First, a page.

Obama administration officials insisted Friday that a US-sponsored United Nations resolution with new sanctions on Iran is moving forward – even as they scrambled to remove the speed bumps placed in the resolution’s path by a recent Brazilian-Turkish uranium fuel-swap deal with Tehran.
The Brazilian-Turkish deal, also known as the tripartite agreement, does nothing to address US and international concerns about Iran’s continuing enrichment of uranium, senior administration officials said Friday. Because of that, they added, the agreement cannot be seen as a substitute for “pressure” on Iran to reassure the international community that its nuclear program is, as it says, solely for peaceful purposes.
The tripartite deal is “separate from the basic facts that have brought this issue to the Security Council,” a senior US official says, citing Iran’s continued uranium enrichment to 20 percent purity. For that reason among others, “it’s important we proceed to New York to adopt the sanctions resolution.”
In an unusual Friday afternoon conference call with reporters, the officials said Brazilian and Turkish officials were “well aware” of waning Western interest in a fuel swap deal with Tehran before the two countries took their proposal to Tehran earlier this month.
The tripartite agreement, which would remove to Turkey about half of Iran’s enriched uranium stockpile – or about enough to produce a nuclear weapon if enriched to the level required for a bomb – was announced in Tehran May 17. The deal would be a “swap,” because within a year Iran would receive the fuel rods it needs for an aging research reactor
Hours later on May 17, the US responded by announcing it had secured the support of the Security Council’s permanent members – meaning crucially Russia and China – plus Germany, for a fourth round of UN economic sanctions on Iran.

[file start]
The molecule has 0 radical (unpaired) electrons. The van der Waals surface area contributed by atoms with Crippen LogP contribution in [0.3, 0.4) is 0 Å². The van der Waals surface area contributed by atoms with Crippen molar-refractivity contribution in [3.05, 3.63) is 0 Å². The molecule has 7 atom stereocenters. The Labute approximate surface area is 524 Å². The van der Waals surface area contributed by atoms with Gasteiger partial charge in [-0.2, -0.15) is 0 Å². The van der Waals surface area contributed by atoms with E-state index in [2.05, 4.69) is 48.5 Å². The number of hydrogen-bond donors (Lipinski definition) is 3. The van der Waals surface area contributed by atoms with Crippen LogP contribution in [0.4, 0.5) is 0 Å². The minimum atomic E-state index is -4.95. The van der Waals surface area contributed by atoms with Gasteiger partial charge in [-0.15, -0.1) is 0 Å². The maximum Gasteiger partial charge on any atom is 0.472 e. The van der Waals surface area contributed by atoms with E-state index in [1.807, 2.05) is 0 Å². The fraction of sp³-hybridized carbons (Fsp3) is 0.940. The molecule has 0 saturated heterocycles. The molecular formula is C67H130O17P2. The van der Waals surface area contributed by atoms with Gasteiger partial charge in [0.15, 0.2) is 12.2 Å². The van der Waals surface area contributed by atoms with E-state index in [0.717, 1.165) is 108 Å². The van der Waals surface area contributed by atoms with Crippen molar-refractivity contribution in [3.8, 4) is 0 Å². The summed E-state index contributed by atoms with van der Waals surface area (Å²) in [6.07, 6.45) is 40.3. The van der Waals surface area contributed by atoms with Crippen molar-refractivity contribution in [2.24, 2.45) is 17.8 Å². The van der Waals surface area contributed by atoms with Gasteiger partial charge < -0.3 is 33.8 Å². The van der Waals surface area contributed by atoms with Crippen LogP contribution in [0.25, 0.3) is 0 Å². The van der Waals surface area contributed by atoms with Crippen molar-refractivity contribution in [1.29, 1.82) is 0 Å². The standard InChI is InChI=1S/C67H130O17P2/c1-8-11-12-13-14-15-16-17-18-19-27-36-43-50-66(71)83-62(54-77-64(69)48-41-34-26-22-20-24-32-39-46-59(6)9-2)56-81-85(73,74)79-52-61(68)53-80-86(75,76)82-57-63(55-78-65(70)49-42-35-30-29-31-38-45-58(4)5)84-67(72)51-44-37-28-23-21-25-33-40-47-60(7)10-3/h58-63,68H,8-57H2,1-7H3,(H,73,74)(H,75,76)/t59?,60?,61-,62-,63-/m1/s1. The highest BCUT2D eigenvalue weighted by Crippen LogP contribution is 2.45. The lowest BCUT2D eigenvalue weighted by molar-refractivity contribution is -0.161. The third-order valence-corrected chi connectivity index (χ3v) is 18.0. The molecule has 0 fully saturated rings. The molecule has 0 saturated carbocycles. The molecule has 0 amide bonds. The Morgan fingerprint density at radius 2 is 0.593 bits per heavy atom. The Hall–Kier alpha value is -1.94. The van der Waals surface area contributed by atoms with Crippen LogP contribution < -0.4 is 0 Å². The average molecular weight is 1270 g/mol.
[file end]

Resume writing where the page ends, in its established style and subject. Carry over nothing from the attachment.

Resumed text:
Friday’s conference call appeared to be an attempt to answer questions that have swirled around the diplomacy behind the Brazilian-Turkish agreement – questions that have at least slowed progress towards a full Security Council vote on the proposed resolution. Both Brazil and Turkey are current non-permanent members of the Security Council, but have refused to join in council discussions of the resolution.
With the support of the council’s five permanent members seemingly assured, the resolution should have no trouble reaching the nine votes necessary for passage from the 15-member council, UN diplomats say. But council members prefer to reach unanimity, and at least two “no” votes from Turkey and Brazil (Lebanon is also a non-permanent member) could dilute the resolution’s message value to Tehran.
One of the issues roiling the diplomatic waters is a letter President Obama sent to Brazilian President Joao Lula da Silva in mid-April taking up US concerns about Iran and responding to Brazil’s questions about US requirements for a swap deal (The US, along with Russia and France, had put a similar deal to Tehran in October, though Tehran never formally accepted it).
Brazilian officials now claim that the tripartite deal reached earlier this month met all of the demands Obama expressed in the letter.
But US officials say Obama’s letter was never meant to be a full presentation of US concerns about Iran. Nor was it meant to be a listing of US demands for a swap deal, they add – especially since the US had lost interest in such a deal, given that Iran had continued to enrich uranium since the October deal fell through and to increase the size of its stockpile.
“We weren’t asking Brazil and Turkey to go out and negotiate on our behalf,” one of the US officials on the conference call said. “We were reacting to some of the ideas they had put before us.…We didn’t feel we needed to be comprehensive.”
Secretary of State Hillary Rodham Clinton will take up the issue when she meets with Turkish Foreign Minister Ahmet Davutoglu next week. But US officials say that while the US “appreciates” the two countries’ efforts to encourage Iran to cooperate with the international community, they also say the US believes Iran is using the swap deal as a “tactic” to “delay the momentum towards a sanctions resolution.”